A: I don't think that's really been decided yet. I think whether you do or not it probably wouldn't have much impact on small banks because they can fail and their capital is a couple hundred basis points higher now than the larger institutions. Virtually almost all of them are above a 7% tangible common equity ratio already. Either way, I don't know how much of an impact it would have on them.
Q: If the Orderly Liquidation Authority mandated by Dodd-Frank had been in place, how many institutions would have been recommended for an FDIC receivership?
A: Especially with Bear Stearns and Lehman, there's a good chance they would have been resolved without government intervention. They would have been sold on their own. Lehman had a couple opportunities early on in the process to sell itself, but they thought the price was too low.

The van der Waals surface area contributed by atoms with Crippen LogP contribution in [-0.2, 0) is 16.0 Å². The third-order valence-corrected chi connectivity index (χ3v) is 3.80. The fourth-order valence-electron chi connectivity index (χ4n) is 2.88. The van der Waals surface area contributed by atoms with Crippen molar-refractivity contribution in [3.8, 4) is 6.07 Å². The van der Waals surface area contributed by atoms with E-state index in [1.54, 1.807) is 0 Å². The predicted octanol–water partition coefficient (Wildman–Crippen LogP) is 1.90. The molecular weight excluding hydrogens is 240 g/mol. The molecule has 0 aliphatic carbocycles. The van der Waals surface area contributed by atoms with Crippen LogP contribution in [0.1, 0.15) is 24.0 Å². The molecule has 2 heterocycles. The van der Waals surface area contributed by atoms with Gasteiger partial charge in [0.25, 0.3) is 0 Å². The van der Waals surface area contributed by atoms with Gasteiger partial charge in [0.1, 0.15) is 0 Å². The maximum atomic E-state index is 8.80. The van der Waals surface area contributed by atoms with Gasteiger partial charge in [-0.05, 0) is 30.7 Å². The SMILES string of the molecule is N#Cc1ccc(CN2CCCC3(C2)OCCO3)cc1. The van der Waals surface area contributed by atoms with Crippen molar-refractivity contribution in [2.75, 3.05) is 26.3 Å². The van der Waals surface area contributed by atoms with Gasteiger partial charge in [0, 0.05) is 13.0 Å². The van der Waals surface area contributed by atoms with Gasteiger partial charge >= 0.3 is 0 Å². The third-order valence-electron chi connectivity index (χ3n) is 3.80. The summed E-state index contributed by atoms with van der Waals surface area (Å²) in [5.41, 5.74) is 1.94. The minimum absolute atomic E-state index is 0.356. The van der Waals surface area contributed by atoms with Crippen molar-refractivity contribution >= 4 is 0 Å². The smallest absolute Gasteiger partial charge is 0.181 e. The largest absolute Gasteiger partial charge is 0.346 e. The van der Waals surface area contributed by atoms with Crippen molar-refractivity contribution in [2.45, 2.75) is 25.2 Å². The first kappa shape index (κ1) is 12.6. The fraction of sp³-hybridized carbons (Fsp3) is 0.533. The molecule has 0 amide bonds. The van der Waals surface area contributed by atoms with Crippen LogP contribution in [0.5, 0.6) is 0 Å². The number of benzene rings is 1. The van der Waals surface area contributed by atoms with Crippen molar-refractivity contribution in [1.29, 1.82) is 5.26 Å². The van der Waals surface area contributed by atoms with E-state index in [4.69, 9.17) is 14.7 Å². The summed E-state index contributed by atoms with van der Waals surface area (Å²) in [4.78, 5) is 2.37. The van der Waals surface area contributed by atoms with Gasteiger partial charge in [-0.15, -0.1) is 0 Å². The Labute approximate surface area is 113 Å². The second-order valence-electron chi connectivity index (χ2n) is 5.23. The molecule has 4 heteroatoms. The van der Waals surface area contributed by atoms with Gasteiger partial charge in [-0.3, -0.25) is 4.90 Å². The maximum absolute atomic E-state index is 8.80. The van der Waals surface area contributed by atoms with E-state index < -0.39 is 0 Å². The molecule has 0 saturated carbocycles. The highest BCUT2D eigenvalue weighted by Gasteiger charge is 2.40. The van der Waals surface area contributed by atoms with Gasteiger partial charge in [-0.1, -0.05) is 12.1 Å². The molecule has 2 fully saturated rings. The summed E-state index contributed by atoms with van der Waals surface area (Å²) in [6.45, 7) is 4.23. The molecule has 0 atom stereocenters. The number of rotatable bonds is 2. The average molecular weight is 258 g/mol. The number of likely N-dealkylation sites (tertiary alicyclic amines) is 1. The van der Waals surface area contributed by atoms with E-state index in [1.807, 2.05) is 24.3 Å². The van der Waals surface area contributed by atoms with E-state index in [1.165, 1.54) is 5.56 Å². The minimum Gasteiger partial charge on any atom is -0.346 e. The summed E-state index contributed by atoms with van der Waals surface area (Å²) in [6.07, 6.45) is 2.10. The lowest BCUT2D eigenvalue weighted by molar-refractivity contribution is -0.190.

There probably would have been four or five either run through resolution or that righted themselves. … If they went through our process, they were going to lose their jobs, the boards were going to lose their jobs, their shareholders would be wiped out, a lot of bad things would happen. It would have been a powerful incentive.
Q: You have talked about the need for political will in implementing Dodd-Frank. In a future crisis, do you think political will be there to prevent stakeholders from seeking another bailout from Congress?
A: Even if you think it's okay to bail out big banks, which I don't, let's just look at the damage this has caused, to the reputation of the banking industry, to the reputation of regulators, to the reputation of government. People are angry and they have a right to be. This has created a lot of cynicism and disaffection.